I am aware that Plan International UK have found that 66% of girls and young women aged 14 21 have experienced public sexual harassment – with higher instances of reported unwanted attention reported by LBTIQ+ and Black, Asian and minority ethnic (BAME) groups. Furthermore, they reported that during the first lockdown between March and April 2020, 1 in 5 young women (aged 14 21) were still experiencing public sexual harassment. A recent YouGov poll has also found that 97% of women aged 18-24 have been sexually harassed, and 80% of women of all ages have experienced sexual harassment in a public space.
Plan International UK define public sexual harassment as unwanted sexual behaviour, actions or gestures, which could be verbal, non-verbal or physical, in spaces that are accessible to the public, including persistent staring, sexually propositioning, sexually explicit comments; intrusive persistent questioning; “catcalling” and “wolf whistling”; non-contact technology-enabled sexual behaviour – such sending unwanted illicit images to someone’s phone (also known as cyber flashing); viewing or showing pornography in public; “up skirting”; as well as non-consensual physical contact.
On 12 March 2021. it was reported that the Government are considering making public sexual harassment a crime. I believe it is important to support those suffering abuse to be able to name the experiences they have, and to know they will be believed when they do so. I am therefore potentially in favour of such an act, and should it come to the Commons, I will scrutinise it to ensure it is robust enough to increase confidence in victims reporting whilst not increasing police powers without accountability or disproportionately negatively impacting 0n minority groups.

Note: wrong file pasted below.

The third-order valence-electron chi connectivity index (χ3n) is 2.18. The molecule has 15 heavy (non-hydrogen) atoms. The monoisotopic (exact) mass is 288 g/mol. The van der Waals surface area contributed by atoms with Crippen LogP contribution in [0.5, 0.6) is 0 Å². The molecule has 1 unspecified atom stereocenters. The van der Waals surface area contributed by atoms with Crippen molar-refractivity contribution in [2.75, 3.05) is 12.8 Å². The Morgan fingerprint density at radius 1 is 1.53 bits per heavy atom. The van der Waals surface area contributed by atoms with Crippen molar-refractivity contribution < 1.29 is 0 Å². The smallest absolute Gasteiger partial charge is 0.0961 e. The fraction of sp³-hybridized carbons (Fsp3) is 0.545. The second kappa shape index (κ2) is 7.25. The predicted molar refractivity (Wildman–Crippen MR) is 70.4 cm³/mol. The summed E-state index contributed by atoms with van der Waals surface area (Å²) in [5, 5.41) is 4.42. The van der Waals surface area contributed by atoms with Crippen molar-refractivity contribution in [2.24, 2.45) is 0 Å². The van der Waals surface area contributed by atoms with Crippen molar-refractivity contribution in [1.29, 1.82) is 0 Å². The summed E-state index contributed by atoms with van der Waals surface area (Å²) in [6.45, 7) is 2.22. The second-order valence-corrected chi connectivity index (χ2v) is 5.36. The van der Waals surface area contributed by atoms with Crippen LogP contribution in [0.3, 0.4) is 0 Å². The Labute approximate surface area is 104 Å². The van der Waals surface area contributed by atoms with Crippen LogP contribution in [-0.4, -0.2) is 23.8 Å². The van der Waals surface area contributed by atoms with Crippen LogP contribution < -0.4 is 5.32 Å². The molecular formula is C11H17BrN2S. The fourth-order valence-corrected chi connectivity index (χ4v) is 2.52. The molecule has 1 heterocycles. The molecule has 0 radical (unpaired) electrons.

I note that sexual harassment is already a form of unlawful discrimination under the Equality Act 2010, though it is more often applied to address harassment as the production of a hostile environment for a person at work. Legal advice for employees identifies many of the kinds of gestures, actions and online communications listed by Plan International UK, as examples of workplace harassment.
I signed the Early Day Motion ‘Ending Sexual Harassment in the Work Place’ (March 2020) which acknowledged the TUC and Everyday Sexism Project study which found that one in two women in the UK have experienced sexual harassment at work and four out of five of these women do not report the abuse because of poor reporting systems or fear of repercussions.
Any legislation seeking to fight gendered discrimination should, in my opinion, be accompanied by increased funding and development of public services supporting those suffering domestic abuse and violence, national education programmes that tackle misogyny, legislation to ensure employers address the gender pay gap, policies to support parents and carers, and interventions that address the inadequacies and institutional biases of our criminal justice system, including the reversal of legal aid cuts.
In response to this year’s Budget, on 3 March 2021, Refuge noted that “women experience male violence all year round and financial support for frontline services must reflect this ongoing need” and called for investment to address the huge gap for refuge funding. I stood on a manifesto that raised that many women’s experience of criminal justice agencies is unacceptable and committed to: set new standards for tackling domestic and sexual abuse and violence; establish an independent review into our shamefully low rape prosecution rates; establish a National Refuge Fund; and ensure financial stability for rape crisis centres. The manifesto also noted that legal aid cuts mean essential legal help is too often denied, and committed to restore all early legal aid advice, recruit hundreds of new community lawyers, promote public legal education and build an expanded network of law centres.
I will continue to do all I can, in parliament and beyond to campaign for structural change to address abuse and violence wherever it occurs.